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Plants with water spraying around them. Data points hover over the plants. Meant to convey the idea of smart irrigation and water cycles.

Evapotranspiration over Czech forests. Evaporation of water from spruce forests near Liberec. Mist rises from the trees in the forest.
In this image, you can see the moisture rising from the trees as mist. This is evapotranspiration at work.

Rain and other precipitation deliver essential water for life on Earth, but what comes down must also go up for the cycle to continue in a harmonious way. How much water we have for planting, drinking and many other activities depends on how much falls, but what returns to the atmosphere is just as important. Evaporated water, either from puddles on the sidewalk, water in a lake, river or ocean, and water that a plant or soil gives off in transpiration or soil evaporation, are all part of a process called evapotranspiration (ET). In order to accurately study how much water there is to go around, scientists need to know the difference between precipitation and ET. Measuring how much water falls is far simpler than measuring how much rises back into the atmosphere, so researchers from the University of Illinois Urbana-Champaign (U. of I.) have created a computer model that uses artificial intelligence (AI) to assist them in these predictions. The process involves remote sensing estimates of evapotranspiration, and it takes a supercomputer like NCSA’s Delta to make sure the results come in a timely fashion.

Co-authors of the paper from left to right, Maria Chu, Jeongho Han, Jorge Guzman
Co-authors of the paper from left to right, Maria Chu, Jeongho Han, Jorge Guzman

The research team is comprised of a cross-discipline group of experts, including Jeongho Han, a doctoral student in the Department of Agricultural and Biological Engineering (ABE), part of the College of Agricultural, Consumer and Environmental Sciences and The Grainger College of Engineering at Illinois and co-authors Jorge A. Guzman, research assistant professor in ABE. This project is also part of a larger project on soil erosion funded by the USDA National Institute of Food and Agriculture. Maria L. Chu, an associate professor in ABE, is the principal investigator on that project and co-author of the new paper.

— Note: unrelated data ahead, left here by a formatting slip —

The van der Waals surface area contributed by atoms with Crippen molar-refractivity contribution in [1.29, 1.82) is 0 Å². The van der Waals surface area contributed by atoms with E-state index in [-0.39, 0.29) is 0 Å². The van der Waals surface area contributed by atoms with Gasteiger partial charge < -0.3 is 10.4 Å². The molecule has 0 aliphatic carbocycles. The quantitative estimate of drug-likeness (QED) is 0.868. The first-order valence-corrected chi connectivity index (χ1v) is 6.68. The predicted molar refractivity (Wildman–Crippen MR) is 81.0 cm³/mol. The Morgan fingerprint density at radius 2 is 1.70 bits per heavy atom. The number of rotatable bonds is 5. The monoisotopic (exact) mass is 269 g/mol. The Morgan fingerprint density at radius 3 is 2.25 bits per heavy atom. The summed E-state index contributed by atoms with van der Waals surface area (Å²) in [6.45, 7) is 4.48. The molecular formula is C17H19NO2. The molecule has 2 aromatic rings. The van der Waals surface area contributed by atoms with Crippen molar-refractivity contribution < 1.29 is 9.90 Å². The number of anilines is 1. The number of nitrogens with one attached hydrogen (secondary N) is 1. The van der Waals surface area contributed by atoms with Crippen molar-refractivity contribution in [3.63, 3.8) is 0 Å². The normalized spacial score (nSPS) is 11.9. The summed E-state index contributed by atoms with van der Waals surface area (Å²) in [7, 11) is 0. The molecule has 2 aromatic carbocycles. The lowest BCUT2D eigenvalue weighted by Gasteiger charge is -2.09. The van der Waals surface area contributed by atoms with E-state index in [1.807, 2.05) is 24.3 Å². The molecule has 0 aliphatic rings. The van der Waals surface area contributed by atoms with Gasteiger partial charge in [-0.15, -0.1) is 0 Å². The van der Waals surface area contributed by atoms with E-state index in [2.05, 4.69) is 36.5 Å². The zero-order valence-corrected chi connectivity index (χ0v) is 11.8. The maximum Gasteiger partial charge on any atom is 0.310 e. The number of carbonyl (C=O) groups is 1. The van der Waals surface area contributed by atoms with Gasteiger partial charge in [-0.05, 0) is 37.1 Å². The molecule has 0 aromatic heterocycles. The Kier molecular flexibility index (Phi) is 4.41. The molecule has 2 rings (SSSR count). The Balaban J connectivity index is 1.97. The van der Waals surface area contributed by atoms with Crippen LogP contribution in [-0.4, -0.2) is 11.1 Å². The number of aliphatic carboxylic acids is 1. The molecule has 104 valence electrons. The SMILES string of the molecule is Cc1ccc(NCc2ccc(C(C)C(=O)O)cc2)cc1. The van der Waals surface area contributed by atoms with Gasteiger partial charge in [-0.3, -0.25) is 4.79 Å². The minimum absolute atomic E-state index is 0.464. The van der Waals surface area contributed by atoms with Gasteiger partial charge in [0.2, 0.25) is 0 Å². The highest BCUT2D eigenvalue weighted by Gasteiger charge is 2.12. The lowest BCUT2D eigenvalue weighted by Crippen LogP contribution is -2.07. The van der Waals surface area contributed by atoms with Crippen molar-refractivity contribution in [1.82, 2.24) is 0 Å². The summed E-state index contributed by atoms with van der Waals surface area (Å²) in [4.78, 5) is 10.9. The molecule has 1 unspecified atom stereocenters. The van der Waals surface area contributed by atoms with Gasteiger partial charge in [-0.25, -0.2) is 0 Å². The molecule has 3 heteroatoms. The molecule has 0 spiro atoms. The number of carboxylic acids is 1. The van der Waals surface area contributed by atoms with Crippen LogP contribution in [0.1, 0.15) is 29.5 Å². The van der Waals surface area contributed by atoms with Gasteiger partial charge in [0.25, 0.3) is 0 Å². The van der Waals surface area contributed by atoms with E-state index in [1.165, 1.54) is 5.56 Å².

“We used the NCSA Delta system to research, develop, and implement the Dynamic Land Cover Evapotranspiration Model Algorithm (DyLEMa),” said Guzman, speaking on behalf of the team. “Evapotranspiration (ET), the fluxes of water moving from the soil to the atmosphere, is challenging to measure or predict. In our approach, we used NASA, USGS, NOAA and USDA data for training and implementing machine learning models to predict unavailable remote sensing daily ET across Illinois for 20 years (from 2000 to 2020). To complete this data, we developed a computational framework that worked across ET’s spatial and temporal scales, requiring ample storage and rapid data access (data-intensive) and vast parallelized computation (computing-intensive). That is where the NCSA Delta system came to play an essential role in our work. Using the high-performance computing (HPC) resources at NCSA, we efficiently handled these data-intensive and computation-intensive tasks.”

An animation of the ET prediction for six months in 2020 for the state of Illinois. Credit: Jorge Guzman